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      I have not joined Twitter, as I find that emails, Facebook (to see my children and grandchildren's pictures and posts) and Yabberz, where there is more depth to many posts, are plenty of on-line action with which to be involved; after all, there is more to life than our computers, I-Pads and mobile phones. (I hope?)

      But a scientific MIT study has confirmed what twitter posters may have known anyway, that what we used to call gossip, propaganda, or just plain hog wash, and are now called fakes, lies, and alternative facts, get a lot more attention, and travel faster than facts or truth. . .

      It isn’t bots, it's us.Image result for cartoons about twitter


      It’s hard to remember now, but there was a time when some intelligent observers of social media believed that Twitter was a “truth machine”—a system whose capacity for rapidly debunking falsehoods outweighed its propensity for spreading them. Whatever may have remained of that comforting sentiment can probably now be safely laid to rest.

      A major new study published in the journal Science finds that false rumors on Twitter spread much more rapidly, on average, than those that turn out to be true. Interestingly, the study also finds that bots aren’t to blame for that discrepancy. People are.

      The paper, authored by scholars at the MIT Media Lab, analyzed an enormous data set of 126,000 rumors that were spread on Twitter between 2006 and 2017, generating tweets from more than 3 million different accounts. Specifically, they looked at claims that were subsequently evaluated by major fact-checking organizations and found to be either true, false, or some combination of the two. They found that false rumors traveled “farther, faster, deeper, and more broadly than the truth in all categories of information,” but especially politics. On average, it took true claims about six times as long as false claims to reach 1,500 people, with false political claims traveling even faster than false claims about other topics, such as science, business, and natural disasters.

      That wasn’t because the people tweeting false news had more followers. On the contrary, the researchers found that the people spreading lies generally had smaller followings than those spreading the truth. The lies won the race anyway, suggesting there’s something inherent in Twitter falsehoods that makes them more prone to spread than truths.

      This is fascinating and important research, even if its findings won’t exactly shock most people familiar with the workings of social media. The study appears to be the most careful and comprehensive of its kind, and the researchers report that their results stood up to all manner of robustness tests. It suggests that if companies such as Twitter and Facebook care about combating falsehoods, they’re going to be fighting an uphill battle not just against bad-faith actors intentionally disseminating lies, but also against human nature and the dynamics of their own platforms.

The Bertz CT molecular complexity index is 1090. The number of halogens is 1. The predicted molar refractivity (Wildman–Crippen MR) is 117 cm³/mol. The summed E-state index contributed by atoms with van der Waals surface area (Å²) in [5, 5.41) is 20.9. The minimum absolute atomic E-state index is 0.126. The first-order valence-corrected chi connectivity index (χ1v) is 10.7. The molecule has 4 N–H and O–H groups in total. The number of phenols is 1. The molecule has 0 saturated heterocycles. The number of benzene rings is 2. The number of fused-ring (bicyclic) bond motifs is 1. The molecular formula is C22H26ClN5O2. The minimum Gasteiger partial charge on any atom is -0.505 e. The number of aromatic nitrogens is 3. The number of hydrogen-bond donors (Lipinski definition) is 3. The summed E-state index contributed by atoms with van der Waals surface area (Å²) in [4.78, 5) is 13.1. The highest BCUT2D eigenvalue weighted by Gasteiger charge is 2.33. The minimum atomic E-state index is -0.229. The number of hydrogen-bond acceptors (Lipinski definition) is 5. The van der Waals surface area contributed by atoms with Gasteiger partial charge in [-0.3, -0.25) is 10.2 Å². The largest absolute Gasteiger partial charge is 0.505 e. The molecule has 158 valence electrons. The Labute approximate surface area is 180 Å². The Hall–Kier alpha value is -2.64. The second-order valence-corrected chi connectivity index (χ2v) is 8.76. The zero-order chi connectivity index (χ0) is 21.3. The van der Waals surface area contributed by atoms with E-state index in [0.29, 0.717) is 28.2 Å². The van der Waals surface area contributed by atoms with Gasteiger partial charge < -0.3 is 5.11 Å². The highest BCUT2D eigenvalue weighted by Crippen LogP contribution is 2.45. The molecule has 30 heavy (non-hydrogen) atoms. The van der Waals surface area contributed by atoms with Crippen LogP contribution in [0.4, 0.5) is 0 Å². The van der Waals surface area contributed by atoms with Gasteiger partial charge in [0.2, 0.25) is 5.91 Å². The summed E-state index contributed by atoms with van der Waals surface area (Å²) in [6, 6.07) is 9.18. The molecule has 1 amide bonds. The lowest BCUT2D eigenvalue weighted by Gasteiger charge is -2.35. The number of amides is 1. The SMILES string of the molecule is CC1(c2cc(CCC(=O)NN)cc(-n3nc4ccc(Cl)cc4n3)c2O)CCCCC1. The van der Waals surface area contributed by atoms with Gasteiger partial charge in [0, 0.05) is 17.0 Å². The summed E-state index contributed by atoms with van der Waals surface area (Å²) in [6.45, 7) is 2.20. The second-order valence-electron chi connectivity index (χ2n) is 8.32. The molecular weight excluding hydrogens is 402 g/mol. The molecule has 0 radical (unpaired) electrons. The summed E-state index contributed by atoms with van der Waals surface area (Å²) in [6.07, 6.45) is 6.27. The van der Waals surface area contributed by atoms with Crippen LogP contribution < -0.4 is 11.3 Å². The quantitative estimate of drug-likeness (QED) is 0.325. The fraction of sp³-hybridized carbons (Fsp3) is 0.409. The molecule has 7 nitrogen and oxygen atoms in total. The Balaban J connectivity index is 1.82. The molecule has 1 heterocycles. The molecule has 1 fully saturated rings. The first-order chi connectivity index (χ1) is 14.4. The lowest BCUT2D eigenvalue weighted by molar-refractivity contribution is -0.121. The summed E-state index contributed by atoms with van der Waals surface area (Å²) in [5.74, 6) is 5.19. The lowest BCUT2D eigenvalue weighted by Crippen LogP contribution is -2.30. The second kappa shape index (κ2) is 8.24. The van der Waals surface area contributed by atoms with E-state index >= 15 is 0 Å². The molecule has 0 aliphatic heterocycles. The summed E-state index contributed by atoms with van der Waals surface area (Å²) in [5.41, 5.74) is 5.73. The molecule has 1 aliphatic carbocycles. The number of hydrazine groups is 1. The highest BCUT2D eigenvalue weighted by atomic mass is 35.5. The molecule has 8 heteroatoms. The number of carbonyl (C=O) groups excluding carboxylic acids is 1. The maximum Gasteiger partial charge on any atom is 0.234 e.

“Human” is a key word there, because the study makes it clear that automated accounts aren’t the ones driving the discrepancy. Sure, bots retweeted false news stories—but they did so at a rate commensurate with their amplification of true news stories. The authors found that lies spread faster than truths regardless of whether bots were included in the sample or systematically excluded from it.

      Image result for human nature cartoon images

      What it shows, provided we accept its conclusions, is that the truth-falsehood gap arises from some combination of human nature and the nature of Twitter. There’s no guarantee that these findings would apply to some other platform. And there is plenty of reason (by now) to suspect that Twitter in particular lends itself to the rapid spread of falsehoods: It’s explicitly built to facilitate the rapid, public sharing of information, and does little to incentivize people to independently verify the information they’re retweeting. In fact, the study’s findings suggest you’re more likely to be rewarded on Twitter with piles of retweets for spreading lies than you are for spreading truths. (I wrote this week about the centrality of these metric rewards to the Twitter experience—and perhaps also to the platform’s biggest problems.)


          10 months ago

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          I'm on Twitter (@TheTennesseeProgressive). For me, it doesn't take long to figure out who sends fake stuff, or false stuff. It takes some watching of their tweets before replying or retweeting. My retweeting does not represent an endorsement of any kind. My followers know this.

          It really IS a community. So is Facebook, Google, etc. New members of any community have to learn how to be good community members, what a bad member "looks" like. It matters because as any member of any time or standing can tell you, it takes time to learn the rules and who is likely to break them. I'm not perfect in this, but I am close.

          "Caveat emptor" does really apply, but there are some very definite reasons to belong. Look what one sick mind, or seventeen children did for social media. What your impact will be is finally, good or bad, up to you.

          I wish we didn't have it, but social media is here to stay. It is a change we can (but are not required, by any stretch) participate smartly, and be a good citizen in yet another important community.

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